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Good news report from Canada
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26 February 2007
23 February was 23rd day of the eighth month of Canadian national consciousness rising to invincibility, as indicated by the following press reports:
23 February 2007
Reuters Canada - Top Canadian court strikes down anti-terror law (23 February 2007) Canada's Supreme Court struck down a law that allows foreign suspects to be detained indefinitely on the basis of secret evidence.
The court ruled unanimously that the government had broken Canada's Charter of Rights and Freedoms by issuing so-called security certificates to imprison people, pending deportation, without giving them a chance to see the government's case.
'Before the state can detain people for significant periods of time, it must accord them a fair judicial process,' Chief Justice Beverley McLachlin wrote on behalf of all nine judges. 'The secrecy required by the (certificates) scheme denies the named person the opportunity to know the case out against him or her, and hence to challenge the government's case.'
The court suspended the ruling for a year to allow Parliament time to rewrite the relevant part of the Immigration and Refugee Protection Act.
Canadian Press - Federal surplus for first nine months hit $7.3 billion, exceeds predictions (23 February 2007) The federal government says it had a budget surplus of $7.3 billion in the first nine months of this fiscal year, well above the $4.2-billion surplus for the entire year which Finance Minister Jim Flaherty forecast as recently as last November. December alone added $1.2 billion to the total as revenues rose 7.6 per cent.
The National Post - East meets East in Halifax port plan (23 February 2007) The stars are aligning for the Port of Halifax as it pursues an ambitious growth strategy.
The Halifax Port Authority has been repositioning itself to take advantage of emerging markets in India, Southeast Asia, and parts of China via Egypt's underutilized Suez Canal. The move cut transit times for goods coming from India to 23 days through the Port of Halifax.
An opportunity exists with India, Karen Oldfield, the Halifax port authority's chief executive said. In anticipation, the port authority has forged an agreement with retailers eager to buy more merchandise from the subcontinent, established a partnership with an Indian logistics firm, and set up its first foreign offices, in Mumbai and New Delhi.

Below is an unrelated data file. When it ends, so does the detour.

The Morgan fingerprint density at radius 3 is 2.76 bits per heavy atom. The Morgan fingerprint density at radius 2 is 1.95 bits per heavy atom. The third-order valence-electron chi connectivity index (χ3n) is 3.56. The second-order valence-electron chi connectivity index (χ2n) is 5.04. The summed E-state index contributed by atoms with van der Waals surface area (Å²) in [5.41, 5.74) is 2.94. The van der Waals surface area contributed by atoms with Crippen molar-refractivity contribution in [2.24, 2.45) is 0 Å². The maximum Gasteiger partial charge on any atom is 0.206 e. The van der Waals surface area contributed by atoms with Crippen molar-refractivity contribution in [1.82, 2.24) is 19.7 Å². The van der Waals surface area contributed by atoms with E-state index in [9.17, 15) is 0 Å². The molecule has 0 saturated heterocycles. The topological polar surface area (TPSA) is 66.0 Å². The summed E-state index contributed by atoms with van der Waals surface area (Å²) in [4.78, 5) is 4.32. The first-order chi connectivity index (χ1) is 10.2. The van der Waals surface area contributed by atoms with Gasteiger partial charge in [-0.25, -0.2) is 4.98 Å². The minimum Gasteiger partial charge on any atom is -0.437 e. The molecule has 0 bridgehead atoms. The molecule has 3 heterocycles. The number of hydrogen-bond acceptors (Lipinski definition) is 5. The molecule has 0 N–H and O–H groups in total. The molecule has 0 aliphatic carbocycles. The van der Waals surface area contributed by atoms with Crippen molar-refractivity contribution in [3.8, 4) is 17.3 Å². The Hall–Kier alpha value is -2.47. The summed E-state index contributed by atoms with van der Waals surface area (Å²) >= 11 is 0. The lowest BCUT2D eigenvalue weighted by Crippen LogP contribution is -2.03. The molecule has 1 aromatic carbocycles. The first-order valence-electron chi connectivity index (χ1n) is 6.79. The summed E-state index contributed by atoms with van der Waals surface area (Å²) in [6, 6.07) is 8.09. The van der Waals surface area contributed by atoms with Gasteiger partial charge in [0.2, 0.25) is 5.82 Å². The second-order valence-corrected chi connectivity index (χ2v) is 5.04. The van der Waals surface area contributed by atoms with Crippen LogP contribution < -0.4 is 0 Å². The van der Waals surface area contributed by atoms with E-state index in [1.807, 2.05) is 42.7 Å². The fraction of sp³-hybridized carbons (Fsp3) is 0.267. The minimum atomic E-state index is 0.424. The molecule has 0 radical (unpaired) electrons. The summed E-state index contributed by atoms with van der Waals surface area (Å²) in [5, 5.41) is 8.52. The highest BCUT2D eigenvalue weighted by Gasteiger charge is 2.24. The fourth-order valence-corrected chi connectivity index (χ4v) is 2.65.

Brian Gerrior, chairman of the Canadian Retail Shippers Association, said that while India accounts for about 10 per cent of the group's imports today, he predicted it could increase to as much as 30 per cent in five years.
Bloomberg News reports (23 February 2007) Canada's dollar rose to an eight-week high on 23 February. The currency has gained about 2 per cent since 8 February, with government reports showing signs of economic strength.
'With a supportive backdrop of surprisingly strong Canadian economic releases, and strong oil and commodities, the Canadian dollar looks poised to test a new high,' said Camilla Sutton, a currency strategist at Scotia Capital.
'The outlook for the Canadian dollar is looking considerably brighter, and the momentum is being helped by new found optimism from the street in the form of an increased slew of long Canadian dollar recommendations,' David Powell, currency strategist at research firm IDEAglobal in New York said.
CBC News - Province sends e-waste to recycling bin (23 February 2007) Nova Scotia is banning phones, televisions, and computers from landfills. People will be able to drop off electronic items at recycling facilities.
Environment Minister Mark Parent said the programme is 'incredibly important. It'll divert 4,500 tonnes annually from the waste stream, and will recover products and create new jobs.'
Under new regulations, manufacturers won't be allowed to sell products in Nova Scotia unless they have an approved recycling programme.
The National Post - Natives reaching out to business (23 February 2007) Phil Fontaine, National Chief of the Assembly of First Nations, told the Economic Club of Toronto that he is challenging businesses to set up partnerships with Canada's more than 630 native communities, measures that Mr Fontaine said will benefit both. 'We have a visionary, exciting plan—a viable, workable plan—to help get us out of poverty. And I am asking you to become a part of that plan. We are calling it the Corporate Challenge. Our people want exactly what you want: healthy children and grandchildren, sharing in the benefits and prosperity of this abundant land.'
After his speech, Mr Fontaine said, 'Clearly the approach that's been tried over and over isn't working.'
Canadian Press - Nova Scotia Mi'kmaq sign framework agreement (23 February 2007) The Mi'kmaq of Nova Scotia have signed another agreement with the Nova Scotia and federal governments aimed at settling long-standing disputes over aboriginal and treaty rights. The so-called framework agreement sets out the subjects to be discussed in full negotiations.
The agreement was signed in Sydney, NS, by Mi'kmaq Grand Chief Ben Sylliboy, federal Indian Affairs Minister Jim Prentice, and provincial Aboriginal Affairs Minister Michael Baker. The talks are expected to focus on land claims, resources, and self-government.
These are a few of the news reports reflecting Canada's rising invincibility from the growing Yogic Flying groups across Canada and the Invincible America Assembly at Maharishi University of Management and Maharishi Vedic City, USA.
For further information on creating invincibility for your nation, please visit: www.globalgoodnews.com/invincibility.html.
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